Gibbon, Benjamin Phelps (DNB00)
GIBBON, BENJAMIN PHELPS (1802–1851), line-engraver, son of the Rev. Benjamin Gibbon, vicar of Penally, Pembrokeshire, was born in 1802. He was educated at the Clergy Orphan School, and afterwards articled to Edward Scriven, the chalk-engraver. He inclined in early life to the stage, but on the expiration of his articles he placed himself under the line-engraver John Henry Robinson, and soon attained great proficiency. His plates, some of which are engraved in line and others in a mixed style, are distinguished by delicacy of touch. They are mostly from the works of Sir Edwin Landseer, after whom he engraved ‘The Twa Dogs,’ 1827; ‘The Travelled Monkey,’ 1828, a small plate engraved for the ‘Anniversary;’ ‘The Fireside Party,’ 1831; ‘Jack in Office,’ 1834; ‘Suspense,’ 1837; ‘The Shepherd's Grave,’ 1838; ‘The Shepherd's Chief Mourner,’ 1838; ‘Be it ever so humble, there's no place like Home,’ 1843; ‘The Highland Shepherd's Home,’ 1846; and ‘Roebuck and Rough Hounds,’ 1849. He engraved also ‘Wolves attacking Deer,’ 1834, after Friedrich Gauermann, in which the landscape was engraved by E. Webb; and ‘The Wolf and the Lamb,’ after Mulready. He, however, took more interest in portraits than in subject pictures, although he did not engrave many. They include a half-length portrait of Queen Victoria, after William Fowler, engraved in 1840, and a head of his master, Edward Scriven, after Andrew Morton, engraved for Pye's ‘Patronage of British Art,’ 1845. His death, occasioned by an attack of English cholera, took place at his residence in Albany Street, Regent's Park, London, on 28 July 1851, in his forty-ninth year. He died unmarried, and left scarcely half finished a plate from Webster's picture of ‘The Boy with many Friends,’ which was completed by P. Lightfoot.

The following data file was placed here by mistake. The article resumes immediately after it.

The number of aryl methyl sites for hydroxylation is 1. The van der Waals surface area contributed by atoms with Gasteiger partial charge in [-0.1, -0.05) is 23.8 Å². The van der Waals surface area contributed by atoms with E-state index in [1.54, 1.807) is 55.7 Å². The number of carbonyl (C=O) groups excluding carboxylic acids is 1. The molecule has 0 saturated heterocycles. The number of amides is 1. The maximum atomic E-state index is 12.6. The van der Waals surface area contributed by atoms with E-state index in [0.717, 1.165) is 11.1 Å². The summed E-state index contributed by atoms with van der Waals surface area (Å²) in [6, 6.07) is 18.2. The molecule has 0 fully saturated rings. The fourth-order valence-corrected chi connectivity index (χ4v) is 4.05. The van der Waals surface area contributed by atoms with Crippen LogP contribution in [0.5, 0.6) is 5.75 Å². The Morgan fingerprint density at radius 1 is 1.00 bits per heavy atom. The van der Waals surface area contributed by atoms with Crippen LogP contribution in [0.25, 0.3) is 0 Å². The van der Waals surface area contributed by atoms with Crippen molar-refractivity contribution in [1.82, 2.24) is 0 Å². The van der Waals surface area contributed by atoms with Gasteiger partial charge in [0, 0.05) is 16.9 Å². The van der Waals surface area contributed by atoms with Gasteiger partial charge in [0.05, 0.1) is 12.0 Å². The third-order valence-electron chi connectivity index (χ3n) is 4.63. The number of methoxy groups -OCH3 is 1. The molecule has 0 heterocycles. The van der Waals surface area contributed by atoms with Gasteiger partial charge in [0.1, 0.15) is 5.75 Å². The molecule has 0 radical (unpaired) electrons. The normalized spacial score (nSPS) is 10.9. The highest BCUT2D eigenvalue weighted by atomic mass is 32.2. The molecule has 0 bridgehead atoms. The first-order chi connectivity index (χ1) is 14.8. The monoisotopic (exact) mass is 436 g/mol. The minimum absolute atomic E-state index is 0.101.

[Art Journal, 1851, p. 238; Athenæum, 6 Sept. 1851, p. 956; Redgrave's Dict. of Artists of the English School, 1878; Algernon Graves's Catalogue of the Works of Sir Edwin Landseer, 1875.]